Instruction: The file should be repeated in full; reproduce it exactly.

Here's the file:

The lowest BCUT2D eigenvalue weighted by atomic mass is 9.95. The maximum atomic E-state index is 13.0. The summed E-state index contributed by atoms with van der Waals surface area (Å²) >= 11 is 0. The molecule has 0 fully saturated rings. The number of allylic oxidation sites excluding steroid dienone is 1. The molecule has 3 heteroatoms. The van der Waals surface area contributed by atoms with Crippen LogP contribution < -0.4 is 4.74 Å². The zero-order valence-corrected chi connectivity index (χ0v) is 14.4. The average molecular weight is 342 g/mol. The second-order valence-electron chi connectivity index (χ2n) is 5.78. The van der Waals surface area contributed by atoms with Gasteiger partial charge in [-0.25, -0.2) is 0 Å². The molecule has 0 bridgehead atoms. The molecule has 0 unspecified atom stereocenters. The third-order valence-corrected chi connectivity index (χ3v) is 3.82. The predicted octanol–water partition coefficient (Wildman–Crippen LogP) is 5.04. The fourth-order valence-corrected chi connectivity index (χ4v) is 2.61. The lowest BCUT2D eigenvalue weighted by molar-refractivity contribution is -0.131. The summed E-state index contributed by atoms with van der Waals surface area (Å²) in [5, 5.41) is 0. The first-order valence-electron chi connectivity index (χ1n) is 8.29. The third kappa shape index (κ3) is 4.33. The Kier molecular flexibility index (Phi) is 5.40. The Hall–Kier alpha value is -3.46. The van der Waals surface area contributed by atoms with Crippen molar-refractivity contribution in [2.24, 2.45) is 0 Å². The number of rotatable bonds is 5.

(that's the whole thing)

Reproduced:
The lowest BCUT2D eigenvalue weighted by atomic mass is 9.95. The maximum atomic E-state index is 13.0. The summed E-state index contributed by atoms with van der Waals surface area (Å²) >= 11 is 0. The molecule has 0 fully saturated rings. The number of allylic oxidation sites excluding steroid dienone is 1. The molecule has 3 heteroatoms. The van der Waals surface area contributed by atoms with Crippen LogP contribution < -0.4 is 4.74 Å². The zero-order valence-corrected chi connectivity index (χ0v) is 14.4. The average molecular weight is 342 g/mol. The second-order valence-electron chi connectivity index (χ2n) is 5.78. The van der Waals surface area contributed by atoms with Gasteiger partial charge in [-0.25, -0.2) is 0 Å². The molecule has 0 bridgehead atoms. The molecule has 0 unspecified atom stereocenters. The third-order valence-corrected chi connectivity index (χ3v) is 3.82. The predicted octanol–water partition coefficient (Wildman–Crippen LogP) is 5.04. The fourth-order valence-corrected chi connectivity index (χ4v) is 2.61. The lowest BCUT2D eigenvalue weighted by molar-refractivity contribution is -0.131. The summed E-state index contributed by atoms with van der Waals surface area (Å²) in [5, 5.41) is 0. The first-order valence-electron chi connectivity index (χ1n) is 8.29. The third kappa shape index (κ3) is 4.33. The Kier molecular flexibility index (Phi) is 5.40. The Hall–Kier alpha value is -3.46. The van der Waals surface area contributed by atoms with Crippen molar-refractivity contribution in [2.24, 2.45) is 0 Å². The number of rotatable bonds is 5.